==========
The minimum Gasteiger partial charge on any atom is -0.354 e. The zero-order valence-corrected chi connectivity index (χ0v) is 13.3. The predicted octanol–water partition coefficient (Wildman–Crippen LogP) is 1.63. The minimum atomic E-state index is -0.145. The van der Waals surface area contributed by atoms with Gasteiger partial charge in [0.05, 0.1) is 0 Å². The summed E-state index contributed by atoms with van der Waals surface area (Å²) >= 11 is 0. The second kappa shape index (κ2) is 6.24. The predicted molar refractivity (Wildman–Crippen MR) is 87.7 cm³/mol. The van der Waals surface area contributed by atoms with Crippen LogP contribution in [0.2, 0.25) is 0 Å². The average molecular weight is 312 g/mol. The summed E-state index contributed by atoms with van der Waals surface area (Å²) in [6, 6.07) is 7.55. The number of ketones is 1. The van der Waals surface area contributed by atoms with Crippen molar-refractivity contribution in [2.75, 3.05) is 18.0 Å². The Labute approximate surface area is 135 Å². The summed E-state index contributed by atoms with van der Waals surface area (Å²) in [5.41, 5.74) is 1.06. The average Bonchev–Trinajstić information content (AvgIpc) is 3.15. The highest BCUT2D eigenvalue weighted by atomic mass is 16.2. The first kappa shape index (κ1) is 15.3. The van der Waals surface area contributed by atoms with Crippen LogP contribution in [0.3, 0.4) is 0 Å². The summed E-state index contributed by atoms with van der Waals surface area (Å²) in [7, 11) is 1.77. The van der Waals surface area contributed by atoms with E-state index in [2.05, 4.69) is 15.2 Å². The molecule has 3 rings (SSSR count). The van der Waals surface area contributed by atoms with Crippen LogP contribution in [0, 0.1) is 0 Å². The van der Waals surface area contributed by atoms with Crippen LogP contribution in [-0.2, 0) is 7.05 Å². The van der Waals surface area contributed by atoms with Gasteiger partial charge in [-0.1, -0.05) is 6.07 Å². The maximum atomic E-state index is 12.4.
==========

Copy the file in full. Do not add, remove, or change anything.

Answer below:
The minimum Gasteiger partial charge on any atom is -0.354 e. The zero-order valence-corrected chi connectivity index (χ0v) is 13.3. The predicted octanol–water partition coefficient (Wildman–Crippen LogP) is 1.63. The minimum atomic E-state index is -0.145. The van der Waals surface area contributed by atoms with Gasteiger partial charge in [0.05, 0.1) is 0 Å². The summed E-state index contributed by atoms with van der Waals surface area (Å²) >= 11 is 0. The second kappa shape index (κ2) is 6.24. The predicted molar refractivity (Wildman–Crippen MR) is 87.7 cm³/mol. The van der Waals surface area contributed by atoms with Crippen LogP contribution in [0.2, 0.25) is 0 Å². The average molecular weight is 312 g/mol. The summed E-state index contributed by atoms with van der Waals surface area (Å²) in [6, 6.07) is 7.55. The number of ketones is 1. The van der Waals surface area contributed by atoms with Crippen molar-refractivity contribution in [2.75, 3.05) is 18.0 Å². The Labute approximate surface area is 135 Å². The summed E-state index contributed by atoms with van der Waals surface area (Å²) in [5.41, 5.74) is 1.06. The average Bonchev–Trinajstić information content (AvgIpc) is 3.15. The highest BCUT2D eigenvalue weighted by atomic mass is 16.2. The first kappa shape index (κ1) is 15.3. The van der Waals surface area contributed by atoms with Crippen LogP contribution in [0.3, 0.4) is 0 Å². The summed E-state index contributed by atoms with van der Waals surface area (Å²) in [7, 11) is 1.77. The van der Waals surface area contributed by atoms with E-state index in [2.05, 4.69) is 15.2 Å². The molecule has 3 rings (SSSR count). The van der Waals surface area contributed by atoms with Crippen LogP contribution in [0, 0.1) is 0 Å². The van der Waals surface area contributed by atoms with Crippen LogP contribution in [-0.2, 0) is 7.05 Å². The van der Waals surface area contributed by atoms with Gasteiger partial charge in [-0.1, -0.05) is 6.07 Å². The maximum atomic E-state index is 12.4.